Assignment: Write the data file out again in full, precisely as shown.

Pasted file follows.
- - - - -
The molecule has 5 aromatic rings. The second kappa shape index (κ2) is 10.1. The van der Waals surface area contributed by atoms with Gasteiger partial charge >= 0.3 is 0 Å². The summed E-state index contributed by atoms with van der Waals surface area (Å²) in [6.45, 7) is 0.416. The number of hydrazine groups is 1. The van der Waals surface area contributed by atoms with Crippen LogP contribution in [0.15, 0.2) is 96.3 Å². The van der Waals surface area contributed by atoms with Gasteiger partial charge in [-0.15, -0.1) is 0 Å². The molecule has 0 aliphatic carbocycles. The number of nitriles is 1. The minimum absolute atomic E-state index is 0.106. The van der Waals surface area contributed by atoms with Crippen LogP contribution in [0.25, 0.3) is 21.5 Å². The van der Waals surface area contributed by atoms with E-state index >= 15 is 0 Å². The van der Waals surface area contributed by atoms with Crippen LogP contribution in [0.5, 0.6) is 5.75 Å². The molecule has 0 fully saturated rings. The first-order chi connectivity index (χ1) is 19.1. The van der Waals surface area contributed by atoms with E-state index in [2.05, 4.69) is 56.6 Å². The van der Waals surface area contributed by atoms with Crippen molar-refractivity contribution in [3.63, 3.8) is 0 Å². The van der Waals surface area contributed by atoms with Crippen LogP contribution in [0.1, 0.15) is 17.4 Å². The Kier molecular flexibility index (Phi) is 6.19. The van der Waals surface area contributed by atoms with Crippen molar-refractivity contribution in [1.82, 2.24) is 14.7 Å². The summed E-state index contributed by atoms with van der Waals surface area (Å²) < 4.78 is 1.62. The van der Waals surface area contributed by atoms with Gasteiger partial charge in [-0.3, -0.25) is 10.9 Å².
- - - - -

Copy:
The molecule has 5 aromatic rings. The second kappa shape index (κ2) is 10.1. The van der Waals surface area contributed by atoms with Gasteiger partial charge >= 0.3 is 0 Å². The summed E-state index contributed by atoms with van der Waals surface area (Å²) in [6.45, 7) is 0.416. The number of hydrazine groups is 1. The van der Waals surface area contributed by atoms with Crippen LogP contribution in [0.15, 0.2) is 96.3 Å². The van der Waals surface area contributed by atoms with Gasteiger partial charge in [-0.15, -0.1) is 0 Å². The molecule has 0 aliphatic carbocycles. The number of nitriles is 1. The minimum absolute atomic E-state index is 0.106. The van der Waals surface area contributed by atoms with Crippen LogP contribution in [0.25, 0.3) is 21.5 Å². The van der Waals surface area contributed by atoms with E-state index >= 15 is 0 Å². The van der Waals surface area contributed by atoms with Crippen LogP contribution in [0.5, 0.6) is 5.75 Å². The molecule has 0 fully saturated rings. The first-order chi connectivity index (χ1) is 19.1. The van der Waals surface area contributed by atoms with E-state index in [2.05, 4.69) is 56.6 Å². The van der Waals surface area contributed by atoms with Crippen molar-refractivity contribution in [3.63, 3.8) is 0 Å². The van der Waals surface area contributed by atoms with Crippen LogP contribution in [0.1, 0.15) is 17.4 Å². The Kier molecular flexibility index (Phi) is 6.19. The van der Waals surface area contributed by atoms with Crippen molar-refractivity contribution in [1.82, 2.24) is 14.7 Å². The summed E-state index contributed by atoms with van der Waals surface area (Å²) < 4.78 is 1.62. The van der Waals surface area contributed by atoms with Gasteiger partial charge in [-0.3, -0.25) is 10.9 Å².